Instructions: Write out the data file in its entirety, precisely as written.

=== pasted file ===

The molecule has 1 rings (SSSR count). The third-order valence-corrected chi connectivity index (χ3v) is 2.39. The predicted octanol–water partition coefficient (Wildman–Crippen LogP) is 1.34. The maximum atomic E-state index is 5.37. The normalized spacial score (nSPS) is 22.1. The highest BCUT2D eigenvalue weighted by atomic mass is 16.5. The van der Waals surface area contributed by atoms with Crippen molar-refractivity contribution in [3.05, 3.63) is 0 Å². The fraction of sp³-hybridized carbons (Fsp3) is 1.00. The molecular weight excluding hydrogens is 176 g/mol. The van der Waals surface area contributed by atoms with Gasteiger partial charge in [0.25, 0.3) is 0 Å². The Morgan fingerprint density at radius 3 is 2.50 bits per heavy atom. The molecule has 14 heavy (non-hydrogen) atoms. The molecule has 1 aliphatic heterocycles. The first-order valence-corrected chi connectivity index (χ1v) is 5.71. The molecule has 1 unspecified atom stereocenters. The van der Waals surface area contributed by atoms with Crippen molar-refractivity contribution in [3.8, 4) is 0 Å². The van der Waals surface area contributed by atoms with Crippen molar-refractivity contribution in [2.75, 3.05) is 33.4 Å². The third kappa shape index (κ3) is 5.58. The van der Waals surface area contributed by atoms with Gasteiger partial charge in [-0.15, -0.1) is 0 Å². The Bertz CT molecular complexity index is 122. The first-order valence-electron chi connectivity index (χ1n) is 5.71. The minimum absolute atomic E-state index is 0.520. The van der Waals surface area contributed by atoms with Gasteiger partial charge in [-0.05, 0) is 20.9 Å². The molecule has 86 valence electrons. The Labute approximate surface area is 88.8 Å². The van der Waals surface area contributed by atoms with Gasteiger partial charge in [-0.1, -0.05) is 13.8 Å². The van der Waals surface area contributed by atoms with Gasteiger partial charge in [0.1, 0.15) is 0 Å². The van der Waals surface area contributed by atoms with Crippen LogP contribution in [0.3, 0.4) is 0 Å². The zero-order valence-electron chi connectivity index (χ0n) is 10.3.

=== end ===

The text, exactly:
The molecule has 1 rings (SSSR count). The third-order valence-corrected chi connectivity index (χ3v) is 2.39. The predicted octanol–water partition coefficient (Wildman–Crippen LogP) is 1.34. The maximum atomic E-state index is 5.37. The normalized spacial score (nSPS) is 22.1. The highest BCUT2D eigenvalue weighted by atomic mass is 16.5. The van der Waals surface area contributed by atoms with Crippen molar-refractivity contribution in [3.05, 3.63) is 0 Å². The fraction of sp³-hybridized carbons (Fsp3) is 1.00. The molecular weight excluding hydrogens is 176 g/mol. The van der Waals surface area contributed by atoms with Gasteiger partial charge in [0.25, 0.3) is 0 Å². The Morgan fingerprint density at radius 3 is 2.50 bits per heavy atom. The molecule has 14 heavy (non-hydrogen) atoms. The molecule has 1 aliphatic heterocycles. The first-order valence-corrected chi connectivity index (χ1v) is 5.71. The molecule has 1 unspecified atom stereocenters. The van der Waals surface area contributed by atoms with Crippen molar-refractivity contribution in [3.8, 4) is 0 Å². The van der Waals surface area contributed by atoms with Crippen molar-refractivity contribution in [2.75, 3.05) is 33.4 Å². The third kappa shape index (κ3) is 5.58. The van der Waals surface area contributed by atoms with Gasteiger partial charge in [-0.15, -0.1) is 0 Å². The Bertz CT molecular complexity index is 122. The first-order valence-electron chi connectivity index (χ1n) is 5.71. The minimum absolute atomic E-state index is 0.520. The van der Waals surface area contributed by atoms with Gasteiger partial charge in [-0.05, 0) is 20.9 Å². The molecule has 86 valence electrons. The Labute approximate surface area is 88.8 Å². The van der Waals surface area contributed by atoms with Gasteiger partial charge in [-0.1, -0.05) is 13.8 Å². The van der Waals surface area contributed by atoms with Gasteiger partial charge in [0.1, 0.15) is 0 Å². The van der Waals surface area contributed by atoms with Crippen LogP contribution in [0.3, 0.4) is 0 Å². The zero-order valence-electron chi connectivity index (χ0n) is 10.3.